John’s first discourse, and John the Baptist’s I-am-ness:
This is the testimony John gave when the Jews of Jerusalem sent a deputation of priests and Levites to ask him who he was. He readily acknowledged, ‘I am not the Messiah.’
‘What then? Are you Elijah?’
‘I am not,’ he replied.
‘Are you the Prophet?’
‘No,’ he said.
‘Then who are you?’ they asked. ‘We must give an answer to those who sent us. What account do you give of yourself?’
He answered in the words of the prophet Isaiah: ‘I am a voice crying in the wilderness, “Make straight the way for the Lord.”’ (John 1:19 – 23, REB)
When the deputation asked John the Baptist who he was, he answered who he was not.
When they changed the question, he answered who he was: a voice.
The first three questions went to his essence, the Orthodox might say, so he answered in an apophatic manner: I am not, I am not, No.
Then the deputation changed the question slightly: What do you say about yourself? The new question emphasized John’s energies instead of his essence. What is your account of yourself? What is your story?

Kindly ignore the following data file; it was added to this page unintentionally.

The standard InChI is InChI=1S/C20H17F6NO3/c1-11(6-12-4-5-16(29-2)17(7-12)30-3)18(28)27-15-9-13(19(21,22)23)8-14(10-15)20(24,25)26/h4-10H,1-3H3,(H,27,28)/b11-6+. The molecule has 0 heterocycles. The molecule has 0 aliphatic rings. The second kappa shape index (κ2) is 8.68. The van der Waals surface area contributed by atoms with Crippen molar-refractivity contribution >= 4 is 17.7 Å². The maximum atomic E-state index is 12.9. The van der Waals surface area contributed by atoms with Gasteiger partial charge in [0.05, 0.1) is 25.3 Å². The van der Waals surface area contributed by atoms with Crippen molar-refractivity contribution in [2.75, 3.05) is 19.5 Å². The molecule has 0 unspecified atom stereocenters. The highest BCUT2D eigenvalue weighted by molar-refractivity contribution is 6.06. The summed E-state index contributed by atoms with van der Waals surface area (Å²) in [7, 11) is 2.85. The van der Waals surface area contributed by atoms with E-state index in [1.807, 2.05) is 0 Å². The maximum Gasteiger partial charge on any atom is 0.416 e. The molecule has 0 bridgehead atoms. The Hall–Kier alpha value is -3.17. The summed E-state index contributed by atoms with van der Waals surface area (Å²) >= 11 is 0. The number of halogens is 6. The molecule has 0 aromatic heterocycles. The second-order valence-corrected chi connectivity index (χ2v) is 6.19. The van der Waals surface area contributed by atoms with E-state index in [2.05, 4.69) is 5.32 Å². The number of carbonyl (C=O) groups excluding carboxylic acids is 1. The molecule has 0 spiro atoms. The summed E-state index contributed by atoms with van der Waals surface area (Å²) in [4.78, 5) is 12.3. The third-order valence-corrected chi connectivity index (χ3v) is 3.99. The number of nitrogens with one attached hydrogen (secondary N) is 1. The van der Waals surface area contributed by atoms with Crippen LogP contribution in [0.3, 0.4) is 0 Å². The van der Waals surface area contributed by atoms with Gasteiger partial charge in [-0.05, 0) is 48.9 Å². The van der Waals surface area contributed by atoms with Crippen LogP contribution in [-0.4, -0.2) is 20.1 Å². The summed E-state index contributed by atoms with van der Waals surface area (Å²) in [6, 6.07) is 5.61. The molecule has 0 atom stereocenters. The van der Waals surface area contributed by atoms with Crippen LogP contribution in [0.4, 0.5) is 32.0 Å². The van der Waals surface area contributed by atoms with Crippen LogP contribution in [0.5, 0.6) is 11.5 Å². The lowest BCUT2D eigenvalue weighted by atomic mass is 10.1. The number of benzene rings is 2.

Now, he answers, I am (a voice).
One can see this same distinction between essence and energies widen into two gods in early gnosticism:
Some early Gnostic sects spoke of two Gods, “a God beyond the cosmos and a lesser, creator God, the Demiurge, who has fashioned this world and who rules over it. The highest God, the supreme reality, is variously characterized as the “Fore-Beginning,” the “Inconceivable,” the “Beyond-Being,” etc. The Demiurge, on the other hand, is a working principle. (Needleman, Lost Christianity 196)
I find the Orthodox view helpful: God is both negative and positive, essence and energy, dwelling in darkness and light. And I am essence and energies: I am not, I am not, No. I am.